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The aptly named Modern Barn, is a crisp, contemporary house created to look over the Jurassic Coast World Heritage Site and designated Area of Outstanding Natural Beauty in Dorset, UK. Its author, London-based studio Coffey Architects, conceived the home, a commission for a local family, as a ‘sustainably crafted coastal home’, which draws on its distinctive location and the region’s architectural vernacular, while serving the client’s 21st-century needs.
Modern Barn: crisp geometry meets English countryside
The residence’s design was composed as a cluster of three pitched volumes. They are all placed on a plinth, which forms the structure’s foundation, sturdily made of local Blue Lias stone. Larch timber wraps the volumes, juxtaposing the solidity and rough texture of the rock with the smooth, warm feel of the wood. All volumes are across a single level, making for a low, carefully articulated mini campus set within a wider, generous, 1.8-acre site.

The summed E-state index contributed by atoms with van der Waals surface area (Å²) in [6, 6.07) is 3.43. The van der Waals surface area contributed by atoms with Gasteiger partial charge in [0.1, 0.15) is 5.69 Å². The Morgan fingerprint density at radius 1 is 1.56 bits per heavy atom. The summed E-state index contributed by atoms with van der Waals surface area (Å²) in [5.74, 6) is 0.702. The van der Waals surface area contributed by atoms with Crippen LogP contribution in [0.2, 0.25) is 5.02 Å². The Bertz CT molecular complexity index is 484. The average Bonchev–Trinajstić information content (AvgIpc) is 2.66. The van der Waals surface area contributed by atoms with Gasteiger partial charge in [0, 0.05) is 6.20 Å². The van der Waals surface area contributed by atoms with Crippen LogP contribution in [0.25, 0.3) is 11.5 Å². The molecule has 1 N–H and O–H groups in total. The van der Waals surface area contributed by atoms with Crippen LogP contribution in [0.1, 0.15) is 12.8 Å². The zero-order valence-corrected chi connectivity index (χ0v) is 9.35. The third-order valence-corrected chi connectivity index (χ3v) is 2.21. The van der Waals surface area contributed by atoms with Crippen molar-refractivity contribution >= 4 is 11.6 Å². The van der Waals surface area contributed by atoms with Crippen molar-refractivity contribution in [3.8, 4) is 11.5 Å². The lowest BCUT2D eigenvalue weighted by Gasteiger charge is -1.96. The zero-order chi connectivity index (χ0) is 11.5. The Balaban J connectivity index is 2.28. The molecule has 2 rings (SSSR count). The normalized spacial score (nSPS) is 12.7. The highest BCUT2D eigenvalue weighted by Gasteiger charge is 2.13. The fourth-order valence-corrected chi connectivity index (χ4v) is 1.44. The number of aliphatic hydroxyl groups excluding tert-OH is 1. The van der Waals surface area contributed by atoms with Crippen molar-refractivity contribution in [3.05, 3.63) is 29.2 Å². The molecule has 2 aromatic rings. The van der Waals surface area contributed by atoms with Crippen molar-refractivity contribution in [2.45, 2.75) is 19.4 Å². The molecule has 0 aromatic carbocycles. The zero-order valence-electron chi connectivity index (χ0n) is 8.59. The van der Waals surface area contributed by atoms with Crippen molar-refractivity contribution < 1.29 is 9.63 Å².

The separate volumes were not created by chance, or because of an architect’s creative whim. Modern Barn’s brief outlined a home that can allow for independence, and spaces where users can autonomously live, work and sleep, all at once but also separately, when needed. The spatial arrangement allows for that to happen.
This architectural response ensures high functionality for the residents, while the carefully chosen textures mark a structure that feels entirely at home in its rural setting above the bay of Lyme Regis. Meanwhile, a series of terraces outside the main living spaces – the kitchen, living room and bedrooms – make the most of the green nature and sea vistas beyond the property’s carefully curated garden.
Practice director Phil Coffey said: ‘At Modern Barn there is a seamless integration of the external pattern and interior shadows which offers a compelling experience, imbues the building with a unique identity, and fosters a genuine sense of belonging to its surroundings. With a focus on sea, sunlight and warmth of materiality, this is rich internal landscape in which to live.’